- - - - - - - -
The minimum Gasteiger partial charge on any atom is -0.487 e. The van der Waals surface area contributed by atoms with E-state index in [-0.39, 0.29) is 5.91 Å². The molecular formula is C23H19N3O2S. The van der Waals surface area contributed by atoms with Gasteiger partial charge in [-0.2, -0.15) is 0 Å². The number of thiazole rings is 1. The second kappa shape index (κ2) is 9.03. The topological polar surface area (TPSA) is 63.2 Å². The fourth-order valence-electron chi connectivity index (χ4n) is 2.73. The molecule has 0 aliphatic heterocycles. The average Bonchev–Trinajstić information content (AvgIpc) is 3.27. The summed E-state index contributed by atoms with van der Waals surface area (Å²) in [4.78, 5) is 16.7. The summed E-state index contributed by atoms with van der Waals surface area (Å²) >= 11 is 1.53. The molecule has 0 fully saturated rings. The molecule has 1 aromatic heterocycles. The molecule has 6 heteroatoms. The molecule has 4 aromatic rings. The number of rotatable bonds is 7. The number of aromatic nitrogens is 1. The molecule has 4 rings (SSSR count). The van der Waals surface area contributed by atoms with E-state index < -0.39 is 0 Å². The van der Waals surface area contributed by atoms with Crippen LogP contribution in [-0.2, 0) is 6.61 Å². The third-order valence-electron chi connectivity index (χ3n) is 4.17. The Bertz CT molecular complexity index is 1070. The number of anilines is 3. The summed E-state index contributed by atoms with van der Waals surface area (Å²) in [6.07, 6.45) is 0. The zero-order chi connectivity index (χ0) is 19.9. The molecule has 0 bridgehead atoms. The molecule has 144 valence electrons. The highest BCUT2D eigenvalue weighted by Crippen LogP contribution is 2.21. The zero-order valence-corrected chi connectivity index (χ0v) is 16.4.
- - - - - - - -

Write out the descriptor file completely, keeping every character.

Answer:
The minimum Gasteiger partial charge on any atom is -0.487 e. The van der Waals surface area contributed by atoms with E-state index in [-0.39, 0.29) is 5.91 Å². The molecular formula is C23H19N3O2S. The van der Waals surface area contributed by atoms with Gasteiger partial charge in [-0.2, -0.15) is 0 Å². The number of thiazole rings is 1. The second kappa shape index (κ2) is 9.03. The topological polar surface area (TPSA) is 63.2 Å². The fourth-order valence-electron chi connectivity index (χ4n) is 2.73. The molecule has 0 aliphatic heterocycles. The average Bonchev–Trinajstić information content (AvgIpc) is 3.27. The summed E-state index contributed by atoms with van der Waals surface area (Å²) in [4.78, 5) is 16.7. The summed E-state index contributed by atoms with van der Waals surface area (Å²) >= 11 is 1.53. The molecule has 0 fully saturated rings. The molecule has 1 aromatic heterocycles. The molecule has 6 heteroatoms. The molecule has 4 aromatic rings. The number of rotatable bonds is 7. The number of aromatic nitrogens is 1. The molecule has 4 rings (SSSR count). The van der Waals surface area contributed by atoms with E-state index < -0.39 is 0 Å². The van der Waals surface area contributed by atoms with Crippen LogP contribution in [-0.2, 0) is 6.61 Å². The third-order valence-electron chi connectivity index (χ3n) is 4.17. The Bertz CT molecular complexity index is 1070. The number of anilines is 3. The summed E-state index contributed by atoms with van der Waals surface area (Å²) in [6.07, 6.45) is 0. The zero-order chi connectivity index (χ0) is 19.9. The molecule has 0 bridgehead atoms. The molecule has 144 valence electrons. The highest BCUT2D eigenvalue weighted by Crippen LogP contribution is 2.21. The zero-order valence-corrected chi connectivity index (χ0v) is 16.4.